After five years at LinkedIn and a prior decade spent at tech startups, Erica Lockheimer had grown used to navigating a male-dominated workplace, despite bumping up against the occasional gender-related bias.
Over the years, Lockheimer, a software engineer, made a point of attending women-in-tech conferences and diversity programs to learn to steer around those roadblocks and advance her career. As her confidence grew, so did her desire to leverage those experiences to coach female colleagues struggling with similar issues.
Lockheimer's grassroots efforts to keep gender diversity in the spotlight caught the attention of LinkedIn's top engineering brass, who wanted to double down on attracting and retaining female talent. Lockheimer, 40, now senior director of engineering growth at LinkedIn, pitched them a plan to make gender diversity account for 20% of her job responsibilities and performance metrics.
Having a dedicated Woman in Technology (WIT) executive team, Lockheimer argued, would ensure the company had all the key ingredients for gender diversity success, including a formal roadmap, executive sponsors and a healthy budget. "We want to really commit to it and hold people accountable like any other project," she explains. "If it was on a volunteer basis, we'd make only incremental progress."
"Incremental" is certainly one way to describe the status of gender diversity in corporate America as a whole and the tech workforce in particular. A 2015 Women in the Workplace study (pdf), born from a partnership between LeanIn.Org and McKinsey, found women are underrepresented at every level of the corporate pipeline.
According to the study, in 118 companies surveyed across all industries, an average 45% of entry-level professional positions are held by women. But that number shrinks considerably as you move up the ladder -- to 37% for manager roles, 23% for senior vice presidents and only 17% for the C-suite.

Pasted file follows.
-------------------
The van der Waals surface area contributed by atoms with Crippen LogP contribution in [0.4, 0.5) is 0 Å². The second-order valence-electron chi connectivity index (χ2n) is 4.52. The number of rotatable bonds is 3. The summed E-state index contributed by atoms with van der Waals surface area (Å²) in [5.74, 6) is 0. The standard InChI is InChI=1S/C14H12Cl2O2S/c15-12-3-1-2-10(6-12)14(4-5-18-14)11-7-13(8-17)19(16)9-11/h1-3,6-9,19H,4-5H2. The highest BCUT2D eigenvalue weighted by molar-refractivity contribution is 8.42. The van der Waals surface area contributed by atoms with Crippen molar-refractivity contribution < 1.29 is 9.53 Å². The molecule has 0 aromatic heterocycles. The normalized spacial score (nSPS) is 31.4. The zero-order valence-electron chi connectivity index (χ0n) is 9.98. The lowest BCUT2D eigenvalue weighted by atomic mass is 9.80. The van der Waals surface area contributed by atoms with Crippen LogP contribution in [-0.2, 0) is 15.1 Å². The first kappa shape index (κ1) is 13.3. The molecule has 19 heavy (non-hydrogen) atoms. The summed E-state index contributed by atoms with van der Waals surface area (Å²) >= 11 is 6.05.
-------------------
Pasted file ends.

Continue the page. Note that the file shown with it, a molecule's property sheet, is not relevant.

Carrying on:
The situation is even more extreme in the technology sector, which has come under fire for its low numbers of female employees and a culture that is non-inclusive, sometimes even toxic, to women.
By aggregating publicly available data from nine technology companies -- Apple, eBay, Facebook, Google, Intel, LinkedIn, Microsoft, Twitter and Yahoo -- the Wall Street Journal recently determined that women on average hold 26% of those firms' leadership positions and just 18% of their technology jobs. Similarly, a publicly shared spreadsheet tracking women who are specifically writing or architecting software (created by a female software engineer at Pinterest) indicates that only about 19% are female across the 84 companies reported on.
That's a real problem for businesses, and not just a human resources problem. Solid representation in the workforce from both genders ensures products and services meet the needs of the total market, not just a specific slice, hiring experts and business leaders say. Moreover, men and women bring different skill sets and operating styles to the table, each essential for achieving technology-driven business success.
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